Saturday, June 12, 2010

Twisted tree of life award #5: Nicholas Wade & use of higher, lower, ladders, etc

Nicholas Wade has a new article in the New York Times critiquing some aspects of the human genome project (A Decade Later, Gene Map Yields Few New Cures -

Whether one agrees with his critiques or not, I hope that everyone can recognizes that one section on evolution is, well, awful. Wade writes
First was the discovery that the number of human genes is astonishingly small compared with those of lower animals like the laboratory roundworm and fruit fly. The barely visible roundworm needs 20,000 genes that make proteins, the working parts of cells, whereas humans, apparently so much higher on the evolutionary scale, seem to have only 21,000 protein-coding genes.
While Mr. Wade may want to believe he and humans in general are somehow "higher" on some evolutionary ladder than other species, I have some news for him


Humans are neither higher nor lower than any other organisms. This is an antiquated and inane view of evolution. Sure, humans are smart. Sure we are more complex in some aspects than, say, some bacteria. But new features evolve on ALL branches in the tree of life. And some organisms lose features present in their ancestors. The evolution of complexity is, well complex, sure, but please, "higher" and "lower" organisms? An evolutionary ladder? Uggh.

I do not pay much attention to human GWAS studies, but if Wade's understanding of them is akin to his understanding of evolution, well, I would then infer that GWAS studies have revolutionized all of medicine. For his butchering of evolution, I am giving Nicholas Wade my 6th coveted "Twisted tree of life award"


More on this topic can be found at:
Larry Moran's Sandwalk
Larry Moran has a good discussion of the genes in the human genome issue (from 2007)
PZ Myers at Pharyngula Chimes in


  1. I'd go so far to argue that "complex" is equally as meaningless as "higher" in an biological context (and is usually used in exactly the same way; to somehow exceptionalize humans, mammals, or eukaryotes). I've never seen an objective definition of complexity in a biological system.

  2. Is this really such a big deal? First of all, Wade never uses the term "ladder." Second, in saying that humans are "APPARENTLY so much higher on the evolutionary scale," he seems to be hinting at the point you're making, i.e., that thinking of humans as "higher" may not be enitrely sound. He may be trying to meet his readers (most of whom, not being evolutionary biologists, do think of humans as "higher") where they are and gently point out that they may not be quite as special as they think. I may be wrong about that, but when the "position" of humans relative to other species is not a major point of the article, it seems unnecessary to get so worked up about it. Writing for a lay audience without sacrificing accuracy is tricky, and I accept occasional misleading statements as more or less inevitable.

  3. JB - agreed - I was trying to get to that in some of my comments but may not have been clear

    Crowther - i think Wades point of view is not what you think it is. He says the number of genes was "astonishingly" small. Why is that astonishing? And in the previous sentence he says the genome produced a "steady string of surprises." saying again that the small number of genes was a surprise. It really was not.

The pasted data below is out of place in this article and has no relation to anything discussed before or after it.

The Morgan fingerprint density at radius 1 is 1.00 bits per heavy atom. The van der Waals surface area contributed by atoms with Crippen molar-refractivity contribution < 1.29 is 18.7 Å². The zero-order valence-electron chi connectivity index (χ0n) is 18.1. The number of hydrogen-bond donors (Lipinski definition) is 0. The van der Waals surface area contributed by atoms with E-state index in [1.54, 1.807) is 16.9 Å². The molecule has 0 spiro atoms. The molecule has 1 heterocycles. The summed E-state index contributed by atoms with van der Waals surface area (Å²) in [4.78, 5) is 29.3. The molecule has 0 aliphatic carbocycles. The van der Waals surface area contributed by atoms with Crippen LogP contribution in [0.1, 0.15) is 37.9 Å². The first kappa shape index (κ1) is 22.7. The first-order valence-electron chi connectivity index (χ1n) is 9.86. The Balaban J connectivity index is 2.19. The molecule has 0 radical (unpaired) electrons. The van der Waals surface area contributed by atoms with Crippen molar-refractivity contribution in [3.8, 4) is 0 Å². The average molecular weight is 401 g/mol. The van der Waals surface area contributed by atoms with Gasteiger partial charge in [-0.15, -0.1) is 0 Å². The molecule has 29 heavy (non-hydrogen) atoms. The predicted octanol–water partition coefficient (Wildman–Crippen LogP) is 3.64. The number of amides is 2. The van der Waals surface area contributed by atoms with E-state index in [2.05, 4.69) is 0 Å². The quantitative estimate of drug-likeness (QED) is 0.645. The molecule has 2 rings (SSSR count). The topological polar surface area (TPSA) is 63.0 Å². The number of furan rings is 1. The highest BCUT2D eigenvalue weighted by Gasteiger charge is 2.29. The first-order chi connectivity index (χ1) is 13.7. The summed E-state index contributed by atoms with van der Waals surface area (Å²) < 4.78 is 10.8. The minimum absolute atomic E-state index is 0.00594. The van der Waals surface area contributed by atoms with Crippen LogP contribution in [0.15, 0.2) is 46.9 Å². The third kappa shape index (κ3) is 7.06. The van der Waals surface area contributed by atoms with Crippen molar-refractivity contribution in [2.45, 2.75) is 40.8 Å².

And "higher" and "lower" is the terminology used by those who feel like there is an evolutionary ladder of some kind. So he uses "scale" in the article, not ladder, but the implication is a ladder like structure.

    Oh - and he does on to say that " humans and other animals have much the same set of protein-coding genes, but the human set is regulated in a much more complicated way, through elaborate use of DNA’s companion molecule, RNA." implying again that humans do things in a more complex way than other animals. Do they? I don't think so .. and I certainly have not seen much in the literature saying that.

    And I note, this is not really a new thing for Wade - a quick search reveals discussion of "higher" organisms in and
    and many many more see

  4. Reading that excerpt made me cringe. A lot. Thanks..

    @crowther There's slightly misleading, and then there's something akin to 'centrifugal force'. The scala naturae is the centrifugal force of biology.

  5. Well, OK -- evolution is not my field, so I appreciate the follow-up. I do think, though, that the number of genes in the human genome was indeed a genuine surprise, as Wade says. Do you recall the GeneSweep prediction contest? Every one of the estimates, made by hundreds of scientists, was too large! Maybe this means that many others have a biased view of humans' place in the tree.... But if even lots of professional biologists make this mistake, maybe Wade's words are more forgivable?

  6. Maybe a tiny bit of sympathy for him but just a tiny bit. #1 - some guessed less. #2 - much of the "guessing" was based on actual data (e.g., cDNA, EST libs) and not expectation of "higher" vs "lower" #3 - I have given out plenty of awards to scientists who make silly assumptions too - I see no reasons to immunize a NY Times reporter. He should be above the fray actually, not below it.

  7. Nick Wade is such a wanker. This was the one that got me:

    "The only way to find rare genetic variations is to sequence a person’s whole genome, or at least all of its gene-coding regions."

    Yeah. Because that's the only place where one would ever find rare variants that cause disease.

  8. And let's not mention that fact that he was the biggest genome project groupie of them all....


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